The Five Dysfunctions of a Team: A Leadership Fable, Patrick Lencioni
5 hours reading time
by Chaplain Greg Slate
In this book, Lencioni uses a method of presentation that actually reads more like a novel. He presents the fictional story of a Silicon Valley tech start up that began with great traction, growing quickly under the leadership of the founder. However, in just a few short years, the Board of Directors asks him to step down into a lesser leadership role because the company had lost momentum and was now a place in which the senior leadership was not working together on shared goals and while the company was beginning to lose market share to competitors.
The Chairman of the Board brings in a new leader that at first glance, does not seem to fit the role. She is a seasoned executive leader, but in an industry that is very different from the tech industry the company was operating in. She was also significantly older than a typical tech executive. For these superficial reasons, the existing executive team looked at her with great skepticism.
What was helpful to me in this book is that the author uses the narrative of the story to illustrate the various unhealthy operating methods of those in leadership. One example is that each executive had grown to only protect their individual areas of responsibility with little concern for how their process might mesh with the other areas of the company.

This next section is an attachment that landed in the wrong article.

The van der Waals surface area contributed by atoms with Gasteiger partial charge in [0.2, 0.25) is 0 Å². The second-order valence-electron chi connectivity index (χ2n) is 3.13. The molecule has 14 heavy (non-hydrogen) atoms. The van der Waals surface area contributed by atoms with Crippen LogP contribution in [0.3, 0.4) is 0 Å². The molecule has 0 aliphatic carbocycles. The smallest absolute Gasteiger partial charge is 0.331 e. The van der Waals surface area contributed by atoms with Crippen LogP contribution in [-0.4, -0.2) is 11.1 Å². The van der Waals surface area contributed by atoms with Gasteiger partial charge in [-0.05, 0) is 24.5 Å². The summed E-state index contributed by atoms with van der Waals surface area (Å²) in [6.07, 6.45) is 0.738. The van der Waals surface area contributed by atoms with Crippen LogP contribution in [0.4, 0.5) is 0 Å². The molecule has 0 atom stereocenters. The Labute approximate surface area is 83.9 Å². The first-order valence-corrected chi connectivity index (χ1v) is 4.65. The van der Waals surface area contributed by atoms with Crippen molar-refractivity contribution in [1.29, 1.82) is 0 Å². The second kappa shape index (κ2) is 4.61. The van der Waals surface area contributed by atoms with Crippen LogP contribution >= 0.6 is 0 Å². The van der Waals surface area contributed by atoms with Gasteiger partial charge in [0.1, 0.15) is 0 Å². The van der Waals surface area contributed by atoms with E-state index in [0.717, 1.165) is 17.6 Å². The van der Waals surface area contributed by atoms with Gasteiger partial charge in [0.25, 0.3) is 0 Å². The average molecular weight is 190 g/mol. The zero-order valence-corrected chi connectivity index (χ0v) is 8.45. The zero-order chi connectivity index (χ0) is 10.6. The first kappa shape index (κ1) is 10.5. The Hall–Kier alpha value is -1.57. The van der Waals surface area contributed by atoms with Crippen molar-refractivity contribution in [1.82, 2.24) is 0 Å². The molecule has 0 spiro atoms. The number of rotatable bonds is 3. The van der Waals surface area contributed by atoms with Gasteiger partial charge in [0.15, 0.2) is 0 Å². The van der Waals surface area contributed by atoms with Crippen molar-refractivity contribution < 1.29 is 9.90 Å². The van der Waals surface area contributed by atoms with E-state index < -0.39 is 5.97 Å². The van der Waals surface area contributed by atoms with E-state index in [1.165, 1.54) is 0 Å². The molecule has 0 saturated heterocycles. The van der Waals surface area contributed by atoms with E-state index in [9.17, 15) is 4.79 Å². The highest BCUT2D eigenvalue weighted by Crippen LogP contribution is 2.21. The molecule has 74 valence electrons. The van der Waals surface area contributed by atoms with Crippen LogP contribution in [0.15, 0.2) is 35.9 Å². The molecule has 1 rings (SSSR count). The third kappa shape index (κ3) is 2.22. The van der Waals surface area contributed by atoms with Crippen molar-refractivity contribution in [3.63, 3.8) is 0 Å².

In the story, the leader, Kathryn, immediately implements several new processes designed to highlight the dysfunctional aspects of the current leadership model. Her method also included the expectation that some, or all of the current executives may not remain with the company. While this created some anxiety for her, she knew what needed to be done and did not shy away from leading them where she knew they needed to go. That place would be one in which each department would work in concert with the others so that they may pull together in a common effort to enhance to company position in the marketplace, rather than working on their own smaller goals that may be helpful only the leader personally, or to the department.
The story shows clearly that leading an organization into this type of culture change is particularly challenging and can leave the leader with some scars to show for the effort. One thing that I appreciated is that the principles shared by the author are applicable in any number of settings, not just a business environment.
As flawed creatures, all of us are capable of losing sight of the common goal and becoming focused on protecting our own smaller area of responsibility. I am encouraged that despite our sometimes limited viewpoint, the right leadership can model a healthy way forward that can set the tone for a more selfless way of operating so that all can feel a part of the success of the organization and appreciate the benefits, both emotionally and professionally.